Young musicians in northern Colorado are struggling without live performances due to the pandemic. Yet, they are also taking advantage of the additional free time to create new music. Simone Fohrman, a recent CU Boulder graduate and lead singer of the former band Corda Vera, is one of the younger wave of local musicians dealing with these newfound complications. Despite the hectic COVID-19 atmosphere of today, Fohrman is set to release her debut solo project on Halloween night, Oct. 31, under the name Pink Lady Monster.
“I just graduated from college. It’s a really weird time with COVID-19 and not being able to have a direct music community,” Fohrman said. “Certain outlets that artists have aren’t a thing right now. Performances and live music are really special for the community and for lots of people. Without that, there is a big need for people to have access to music in whatever way they can.”
Fohrman kickstarted her involvement with local music in community venues. In her sophomore year at CU, she stumbled upon Innisfree Café on the Hill where she took part in open mic nights. These nights lead to the formation of her former psychedelic, indie-rock collective, Corda Vera.
The cozy poetry cafe and bookstore, which recently closed, was the meeting place for the band of friends. With Josh Bennett firing off fiery rhythms on the drums, Daniel Better and Thomas Perry strumming tasty licks on guitar, Sam Sawyer slapping the bass and Fohrman sounding off entrancing vocals, the band soon gained a following and eventually co-headlined at The Fox Theatre in October of last year.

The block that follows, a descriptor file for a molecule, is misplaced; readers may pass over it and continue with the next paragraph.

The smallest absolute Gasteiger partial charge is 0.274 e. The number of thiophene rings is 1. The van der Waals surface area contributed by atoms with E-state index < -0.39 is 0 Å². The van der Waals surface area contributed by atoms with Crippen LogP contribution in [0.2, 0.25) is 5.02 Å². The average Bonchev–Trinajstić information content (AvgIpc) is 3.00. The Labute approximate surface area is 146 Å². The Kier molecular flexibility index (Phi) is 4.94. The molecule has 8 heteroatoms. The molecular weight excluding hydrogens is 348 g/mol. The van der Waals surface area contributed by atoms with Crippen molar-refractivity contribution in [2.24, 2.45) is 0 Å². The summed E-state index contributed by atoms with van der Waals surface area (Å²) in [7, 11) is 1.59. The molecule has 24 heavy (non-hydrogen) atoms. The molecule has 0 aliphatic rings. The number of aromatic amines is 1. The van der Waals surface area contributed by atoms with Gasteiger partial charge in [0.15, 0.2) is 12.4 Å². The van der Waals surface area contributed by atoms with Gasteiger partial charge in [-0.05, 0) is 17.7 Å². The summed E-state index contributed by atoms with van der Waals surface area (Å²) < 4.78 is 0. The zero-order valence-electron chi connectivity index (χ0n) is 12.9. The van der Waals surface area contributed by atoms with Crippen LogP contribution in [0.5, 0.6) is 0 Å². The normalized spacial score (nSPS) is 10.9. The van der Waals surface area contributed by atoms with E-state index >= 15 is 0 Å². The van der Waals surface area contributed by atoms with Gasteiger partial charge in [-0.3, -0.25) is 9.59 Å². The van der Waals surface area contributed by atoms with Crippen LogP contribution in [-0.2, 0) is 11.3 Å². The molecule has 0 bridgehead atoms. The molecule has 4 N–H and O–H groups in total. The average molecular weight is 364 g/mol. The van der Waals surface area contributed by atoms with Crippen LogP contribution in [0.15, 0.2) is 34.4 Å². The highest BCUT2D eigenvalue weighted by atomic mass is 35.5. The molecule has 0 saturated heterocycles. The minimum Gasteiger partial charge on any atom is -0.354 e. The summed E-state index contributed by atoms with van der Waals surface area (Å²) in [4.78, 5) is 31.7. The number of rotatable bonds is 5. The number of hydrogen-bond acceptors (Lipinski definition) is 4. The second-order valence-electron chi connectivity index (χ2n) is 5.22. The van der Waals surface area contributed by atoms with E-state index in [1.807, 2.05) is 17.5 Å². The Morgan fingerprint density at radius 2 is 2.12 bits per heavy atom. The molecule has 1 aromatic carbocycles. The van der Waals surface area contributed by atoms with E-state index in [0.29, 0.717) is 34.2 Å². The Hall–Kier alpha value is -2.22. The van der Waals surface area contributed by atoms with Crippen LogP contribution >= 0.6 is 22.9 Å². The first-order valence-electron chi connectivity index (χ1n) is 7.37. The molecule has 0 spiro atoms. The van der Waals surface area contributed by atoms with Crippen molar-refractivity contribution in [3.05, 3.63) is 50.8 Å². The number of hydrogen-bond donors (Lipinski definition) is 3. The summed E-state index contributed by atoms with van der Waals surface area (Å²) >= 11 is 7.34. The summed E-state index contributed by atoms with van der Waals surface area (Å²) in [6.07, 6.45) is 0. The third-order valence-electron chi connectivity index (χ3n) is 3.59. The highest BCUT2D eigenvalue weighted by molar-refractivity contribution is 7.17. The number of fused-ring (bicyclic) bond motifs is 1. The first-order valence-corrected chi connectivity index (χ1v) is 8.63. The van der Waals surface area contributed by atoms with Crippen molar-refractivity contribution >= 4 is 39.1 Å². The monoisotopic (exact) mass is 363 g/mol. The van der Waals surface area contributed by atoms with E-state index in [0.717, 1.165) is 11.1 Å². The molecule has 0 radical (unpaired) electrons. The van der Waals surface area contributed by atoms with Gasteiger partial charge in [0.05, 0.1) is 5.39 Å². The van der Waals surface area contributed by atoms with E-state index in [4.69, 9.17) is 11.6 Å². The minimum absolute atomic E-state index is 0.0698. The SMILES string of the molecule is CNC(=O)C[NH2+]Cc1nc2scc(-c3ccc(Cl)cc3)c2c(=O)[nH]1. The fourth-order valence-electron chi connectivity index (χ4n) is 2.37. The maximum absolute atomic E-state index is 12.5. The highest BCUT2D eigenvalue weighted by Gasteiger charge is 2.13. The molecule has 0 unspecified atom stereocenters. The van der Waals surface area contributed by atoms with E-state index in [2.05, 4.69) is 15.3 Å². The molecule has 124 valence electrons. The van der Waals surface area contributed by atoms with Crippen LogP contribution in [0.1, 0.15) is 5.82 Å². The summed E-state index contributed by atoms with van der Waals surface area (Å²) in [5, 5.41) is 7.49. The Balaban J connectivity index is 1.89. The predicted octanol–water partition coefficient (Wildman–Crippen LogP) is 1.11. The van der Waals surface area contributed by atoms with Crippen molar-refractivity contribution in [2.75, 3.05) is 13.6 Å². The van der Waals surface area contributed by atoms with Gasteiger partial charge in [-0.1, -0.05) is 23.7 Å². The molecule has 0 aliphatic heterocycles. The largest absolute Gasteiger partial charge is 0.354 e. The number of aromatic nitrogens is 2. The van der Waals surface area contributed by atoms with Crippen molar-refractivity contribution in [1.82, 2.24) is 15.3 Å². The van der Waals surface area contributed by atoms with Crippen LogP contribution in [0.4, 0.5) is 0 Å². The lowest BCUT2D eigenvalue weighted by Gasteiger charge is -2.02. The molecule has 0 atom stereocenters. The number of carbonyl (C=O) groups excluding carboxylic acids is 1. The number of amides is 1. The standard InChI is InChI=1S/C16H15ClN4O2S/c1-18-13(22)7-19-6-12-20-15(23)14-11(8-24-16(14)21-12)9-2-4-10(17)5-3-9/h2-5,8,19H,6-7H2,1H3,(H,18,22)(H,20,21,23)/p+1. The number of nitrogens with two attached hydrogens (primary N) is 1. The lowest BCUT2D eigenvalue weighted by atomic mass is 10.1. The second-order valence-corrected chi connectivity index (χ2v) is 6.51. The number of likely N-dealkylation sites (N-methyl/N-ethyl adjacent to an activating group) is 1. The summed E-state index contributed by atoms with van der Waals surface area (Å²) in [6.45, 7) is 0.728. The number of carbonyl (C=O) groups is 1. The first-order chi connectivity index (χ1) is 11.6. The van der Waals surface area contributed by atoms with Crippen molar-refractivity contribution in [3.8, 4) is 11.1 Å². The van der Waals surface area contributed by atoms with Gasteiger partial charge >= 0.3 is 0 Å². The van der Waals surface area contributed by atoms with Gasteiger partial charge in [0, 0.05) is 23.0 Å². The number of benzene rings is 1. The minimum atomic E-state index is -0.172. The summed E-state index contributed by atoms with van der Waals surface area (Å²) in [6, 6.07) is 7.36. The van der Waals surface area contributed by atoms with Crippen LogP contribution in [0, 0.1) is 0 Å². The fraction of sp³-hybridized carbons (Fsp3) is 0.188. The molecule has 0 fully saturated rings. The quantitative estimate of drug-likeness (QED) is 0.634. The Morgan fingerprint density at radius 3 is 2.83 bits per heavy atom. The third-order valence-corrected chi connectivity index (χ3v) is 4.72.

“We went from this little band that played for ourselves in the basement to actually developing a pretty big fan base,” Fohrman said. “We were able to headline at The Fox at the end of our journey together.”
After two years of jamming around Boulder at house shows and local venues, the band parted ways soon after their co-headlining performance to focus on solo music endeavors and their post-college lives.
“It was kind of the reality of where we were,” Fohrman said. “Some people were physically moving out of the state, and other people were just wanting to work on their personal projects.”
Soon after the group went their separate ways, COVID-19 posed a colossal obstacle for artists alike. However, Fohrman flipped the narrative, using the hectic downtime to focus on her solo debut project.
“Although COVID-19 really sucked, it also gave me time to really sit with songs and mull over them a lot,” Fohrman said. “It has been a little workshop time where I have been crafting songs, reworking them and reflecting on the music. Right now music is my number one, and I want to pursue it. I’m not going to let anything stop me, and I’m lucky enough that COVID-19 won’t be able to stop me.”
The extra time for the most part has been a positive amongst a sea of negatives. Luckily, Fohrman has not let the constantly changing situation get to her.
“Right now, I’m building up lots of material. It’s kind of a time to work really hard, hunker down and make a few albums. When the world opens up again, I’m planning on diving in and playing live as much as possible,” Fohrman said. “In these times more than ever, music is going to be the thing pulling people through. Now, it’s even more necessary for people to have music to get them through the monotony of life and the mundane.”
Fohrman’s debut project will be released on Spotify on Oct. 31 under Pink Lady Monster.
Contact CU Independent Staff Writer Benny Titelbaum at firstname.lastname@example.org.